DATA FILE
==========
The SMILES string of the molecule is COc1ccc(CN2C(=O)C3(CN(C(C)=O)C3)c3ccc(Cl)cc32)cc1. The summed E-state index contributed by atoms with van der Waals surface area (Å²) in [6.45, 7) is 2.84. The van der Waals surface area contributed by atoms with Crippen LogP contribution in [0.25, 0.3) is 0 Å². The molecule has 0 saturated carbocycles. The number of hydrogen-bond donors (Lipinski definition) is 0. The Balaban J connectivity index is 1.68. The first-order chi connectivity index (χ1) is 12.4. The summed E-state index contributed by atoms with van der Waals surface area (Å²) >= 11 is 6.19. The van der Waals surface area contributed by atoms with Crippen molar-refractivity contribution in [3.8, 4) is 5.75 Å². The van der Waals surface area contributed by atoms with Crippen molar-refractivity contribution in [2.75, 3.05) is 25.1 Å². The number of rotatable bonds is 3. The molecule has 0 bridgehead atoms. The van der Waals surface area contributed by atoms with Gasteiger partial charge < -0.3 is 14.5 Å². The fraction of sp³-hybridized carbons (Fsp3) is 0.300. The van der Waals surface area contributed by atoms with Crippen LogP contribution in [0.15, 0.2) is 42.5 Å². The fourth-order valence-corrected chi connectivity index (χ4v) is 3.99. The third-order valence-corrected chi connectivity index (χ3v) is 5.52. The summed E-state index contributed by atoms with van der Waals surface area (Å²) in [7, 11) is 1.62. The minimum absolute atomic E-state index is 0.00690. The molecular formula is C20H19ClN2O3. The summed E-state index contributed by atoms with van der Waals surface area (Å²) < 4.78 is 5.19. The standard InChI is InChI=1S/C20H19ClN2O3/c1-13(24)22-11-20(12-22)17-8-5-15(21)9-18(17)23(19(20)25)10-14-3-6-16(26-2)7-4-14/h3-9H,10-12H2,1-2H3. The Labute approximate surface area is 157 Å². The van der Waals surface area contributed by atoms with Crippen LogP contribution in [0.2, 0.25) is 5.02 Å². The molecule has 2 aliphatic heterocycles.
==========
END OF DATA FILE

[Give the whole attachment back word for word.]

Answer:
The SMILES string of the molecule is COc1ccc(CN2C(=O)C3(CN(C(C)=O)C3)c3ccc(Cl)cc32)cc1. The summed E-state index contributed by atoms with van der Waals surface area (Å²) in [6.45, 7) is 2.84. The van der Waals surface area contributed by atoms with Crippen LogP contribution in [0.25, 0.3) is 0 Å². The molecule has 0 saturated carbocycles. The number of hydrogen-bond donors (Lipinski definition) is 0. The Balaban J connectivity index is 1.68. The first-order chi connectivity index (χ1) is 12.4. The summed E-state index contributed by atoms with van der Waals surface area (Å²) >= 11 is 6.19. The van der Waals surface area contributed by atoms with Crippen molar-refractivity contribution in [3.8, 4) is 5.75 Å². The van der Waals surface area contributed by atoms with Crippen molar-refractivity contribution in [2.75, 3.05) is 25.1 Å². The number of rotatable bonds is 3. The molecule has 0 bridgehead atoms. The van der Waals surface area contributed by atoms with Gasteiger partial charge < -0.3 is 14.5 Å². The fraction of sp³-hybridized carbons (Fsp3) is 0.300. The van der Waals surface area contributed by atoms with Crippen LogP contribution in [0.15, 0.2) is 42.5 Å². The fourth-order valence-corrected chi connectivity index (χ4v) is 3.99. The third-order valence-corrected chi connectivity index (χ3v) is 5.52. The summed E-state index contributed by atoms with van der Waals surface area (Å²) in [7, 11) is 1.62. The minimum absolute atomic E-state index is 0.00690. The molecular formula is C20H19ClN2O3. The summed E-state index contributed by atoms with van der Waals surface area (Å²) < 4.78 is 5.19. The standard InChI is InChI=1S/C20H19ClN2O3/c1-13(24)22-11-20(12-22)17-8-5-15(21)9-18(17)23(19(20)25)10-14-3-6-16(26-2)7-4-14/h3-9H,10-12H2,1-2H3. The Labute approximate surface area is 157 Å². The van der Waals surface area contributed by atoms with Crippen LogP contribution in [0.2, 0.25) is 5.02 Å². The molecule has 2 aliphatic heterocycles.